As of the moment the BBC doesn’t have a DRM transmission for East Africa. We are though interested to learn that there is interest in DRM in Africa and that this listener is using a Software Defined Radio (SDR) and hope soon to publish some updated development work on open source receivers. As they say, Mr Meli, watch this space!
18TH MAY 2020
What does Mondiale stand for in the name DRM? [Eugen Ionescu, Romania]
Mondiale is the French word for global or worldwide. When a group of engineers from countries like the UK, Germany, France, US got together in the late 90s to devise a digital audio broadcasting standard to replace the crackly old shortwave and medium wave, they wanted to give it a name representative of them all and of the standard capabilities. Digital and radio are fairly universal and can be understood in a lot of languages. They also wanted to suggest that this is a unique open standard covering all bands, offering a solution for anywhere in the world and the word global would have perhaps been good enough. But as a sign of recognition for the French effort and universality of the standard, the word Mondiale or global was chosen. DRM was born and the standard recommended by ITU and ETSI became the registered trademark DRM. This is nowadays sometimes confused with digital rights management and so many other drm organisations and activities. But DRM is the real deal and its rollout is indeed wide-ranging, worldwide or mondiale. You can find out more about it on www.drm.org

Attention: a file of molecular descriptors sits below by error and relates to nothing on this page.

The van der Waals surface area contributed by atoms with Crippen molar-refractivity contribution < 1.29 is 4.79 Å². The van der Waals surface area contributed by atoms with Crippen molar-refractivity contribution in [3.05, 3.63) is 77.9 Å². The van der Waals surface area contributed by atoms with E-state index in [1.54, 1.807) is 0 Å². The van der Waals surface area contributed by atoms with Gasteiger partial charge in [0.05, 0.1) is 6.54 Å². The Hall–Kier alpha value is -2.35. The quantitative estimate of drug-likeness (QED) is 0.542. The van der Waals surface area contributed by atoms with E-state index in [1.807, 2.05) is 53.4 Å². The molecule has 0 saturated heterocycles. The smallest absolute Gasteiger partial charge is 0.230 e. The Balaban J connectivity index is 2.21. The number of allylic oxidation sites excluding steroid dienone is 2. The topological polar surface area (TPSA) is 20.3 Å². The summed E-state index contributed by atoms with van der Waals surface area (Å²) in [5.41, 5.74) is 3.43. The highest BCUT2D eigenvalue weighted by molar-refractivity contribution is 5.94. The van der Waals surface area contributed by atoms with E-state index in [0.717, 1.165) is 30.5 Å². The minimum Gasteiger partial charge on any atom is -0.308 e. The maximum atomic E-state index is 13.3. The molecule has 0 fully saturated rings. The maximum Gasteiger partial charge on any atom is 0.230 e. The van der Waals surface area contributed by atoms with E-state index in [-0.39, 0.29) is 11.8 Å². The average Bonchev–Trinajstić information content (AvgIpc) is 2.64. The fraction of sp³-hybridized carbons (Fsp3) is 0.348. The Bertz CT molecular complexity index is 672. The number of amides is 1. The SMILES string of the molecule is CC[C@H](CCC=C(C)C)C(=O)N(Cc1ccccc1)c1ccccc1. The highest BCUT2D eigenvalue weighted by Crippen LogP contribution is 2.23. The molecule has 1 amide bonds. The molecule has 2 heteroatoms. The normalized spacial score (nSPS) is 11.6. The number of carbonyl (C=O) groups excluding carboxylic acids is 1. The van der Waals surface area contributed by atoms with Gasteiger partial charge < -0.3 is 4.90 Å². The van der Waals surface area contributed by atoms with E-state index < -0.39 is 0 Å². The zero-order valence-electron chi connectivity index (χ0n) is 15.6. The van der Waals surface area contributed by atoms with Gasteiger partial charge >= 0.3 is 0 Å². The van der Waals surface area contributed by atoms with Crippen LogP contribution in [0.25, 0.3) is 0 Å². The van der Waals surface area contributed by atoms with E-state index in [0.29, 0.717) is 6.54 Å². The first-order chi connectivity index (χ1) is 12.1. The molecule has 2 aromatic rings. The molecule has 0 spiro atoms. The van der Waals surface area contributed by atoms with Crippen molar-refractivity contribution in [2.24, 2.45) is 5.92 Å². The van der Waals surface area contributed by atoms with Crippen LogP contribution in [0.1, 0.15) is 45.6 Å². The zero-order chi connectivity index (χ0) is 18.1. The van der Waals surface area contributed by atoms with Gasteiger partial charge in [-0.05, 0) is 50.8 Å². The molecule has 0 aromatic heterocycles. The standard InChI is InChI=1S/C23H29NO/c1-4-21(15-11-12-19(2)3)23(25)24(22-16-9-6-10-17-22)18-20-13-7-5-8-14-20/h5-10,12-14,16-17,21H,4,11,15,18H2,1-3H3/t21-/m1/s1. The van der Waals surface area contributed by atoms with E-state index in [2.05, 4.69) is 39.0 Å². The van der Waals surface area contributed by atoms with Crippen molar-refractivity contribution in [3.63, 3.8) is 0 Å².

12th May 2020
There are 50,000 plus stations freely available on the internet. Mobile phones are common and available worldwide. Can DRM be received on mobile phones? [Mike Terry]
Like any studio broadcast, programmes transmitted using DRM can also be distributed via internet as a livestream or even as a podcast. DRM radio is simply a complementary medium to distribute the content to people without internet access as efficiently and effectively as possible.
The benefit for broadcasters to continue broadcasting in parallel to Internet streams is a flat distribution fee to potentially serve millions of listeners (no per-listener cost), and a level of exclusivity in their local market.